Skip to content

Advertisement

  • Research
  • Open Access

Comparative analysis on microsurgical removal of craniopharyngioma via lateral supraorbital approach and standard pterional approach

  • 1,
  • 1,
  • 2,
  • 1,
  • 1,
  • 1,
  • 1 and
  • 1Email author
Contributed equally
Chinese Neurosurgical Journal20184:16

https://doi.org/10.1186/s41016-018-0126-7

  • Received: 21 March 2018
  • Accepted: 8 June 2018
  • Published:

Abstract

Background

Craniopharyngioma is a kind of intracranial benign tumor that is primarily treated with surgery. At present, a variety of surgical approaches are used for tumor resection. We have conducted a comparative analysis of the two approaches most used in our department.

Methods

The study retrospectively analyzed the clinical data from 65 patients with craniopharyngioma surgically treated by the two approaches mentioned above. Among these patients, 24 were treated by lateral supraorbital (LSO) approach and 41 by standard pterional approach. Indicators including, but not limited to, length of incision, operation time, postoperative pituitary function, urine volume, visual function improvement, and hospitalization were used to compare these two groups of patients.

Results

The data shows that there was no significant difference in total tumor resection rate (P = 0.54), postoperative visual field improvement (P = 0.68) and postoperative function of endocrine. However, the LSO approach significantly reduced the operative incision (P = 0.001), shortened the operation time (P = 0.001) and operative complexity, while reducing the incidence of postoperative complications (P = 0.04).

Conclusions

In surgical treatment of craniopharyngioma, LSO approach has similar surgical effect with standard pterional approach, but it can significantly shorten the operation time, reduce surgical trauma and the incidence of complications. Therefore, LSO provides another alternative to surgical approach for microsurgical removal of craniopharyngioma.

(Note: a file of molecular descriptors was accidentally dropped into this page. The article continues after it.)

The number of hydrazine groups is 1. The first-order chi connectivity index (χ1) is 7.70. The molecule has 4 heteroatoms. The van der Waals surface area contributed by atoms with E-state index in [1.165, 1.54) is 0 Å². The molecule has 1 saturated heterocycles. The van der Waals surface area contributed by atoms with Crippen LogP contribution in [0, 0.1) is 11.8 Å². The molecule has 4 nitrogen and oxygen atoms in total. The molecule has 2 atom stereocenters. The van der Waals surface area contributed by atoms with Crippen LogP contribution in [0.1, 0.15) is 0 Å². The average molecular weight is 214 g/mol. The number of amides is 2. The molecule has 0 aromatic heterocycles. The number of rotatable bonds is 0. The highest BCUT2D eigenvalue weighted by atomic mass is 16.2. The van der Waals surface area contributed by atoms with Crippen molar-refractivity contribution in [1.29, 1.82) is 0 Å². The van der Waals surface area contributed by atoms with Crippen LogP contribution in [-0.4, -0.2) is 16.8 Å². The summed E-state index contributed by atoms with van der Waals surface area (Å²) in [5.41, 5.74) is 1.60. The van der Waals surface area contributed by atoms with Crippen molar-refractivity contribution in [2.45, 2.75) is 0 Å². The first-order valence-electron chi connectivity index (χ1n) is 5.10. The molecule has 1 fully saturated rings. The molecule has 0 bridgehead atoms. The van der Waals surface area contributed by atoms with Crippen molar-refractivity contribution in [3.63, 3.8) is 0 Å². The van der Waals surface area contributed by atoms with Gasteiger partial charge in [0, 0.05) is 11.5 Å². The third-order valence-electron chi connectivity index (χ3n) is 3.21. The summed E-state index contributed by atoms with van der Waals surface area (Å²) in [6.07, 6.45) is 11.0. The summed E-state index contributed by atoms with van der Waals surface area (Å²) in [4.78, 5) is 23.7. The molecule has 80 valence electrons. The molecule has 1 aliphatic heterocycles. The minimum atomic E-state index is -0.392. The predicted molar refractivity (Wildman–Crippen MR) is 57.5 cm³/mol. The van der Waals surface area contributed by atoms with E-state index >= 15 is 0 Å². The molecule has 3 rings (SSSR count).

Keywords

  • Lateral supraorbital approach
  • Standard pterional approach
  • Craniopharyngioma

Background

Craniopharyngioma is a kind of intracranial benign tumor. It has been reported that craniopharyngioma accounts for 1.2–4% of all primary intracranial tumors and 5–10% of primary brain tumors in children [1]. It originates from the third ventricle-hypothalamus -funnel-pituitary axis [2]. Based on its histological origin, craniopharyngioma often occurs in the sella region while its clinical symptoms are usually manifested as visual disturbances and endocrine disorders [3]. At present, microsurgical resection is still the first choice in the treatment of craniopharyngioma. Because of its special growth position, craniopharyngiomas are often closely attached to the hypothalamus, optic chiasm, pituitary stalk, and other important neural structures. Therefore, choosing the right surgical approach is crucial in completely removing the tumor while also protecting the patient’s vision and normal endocrine function.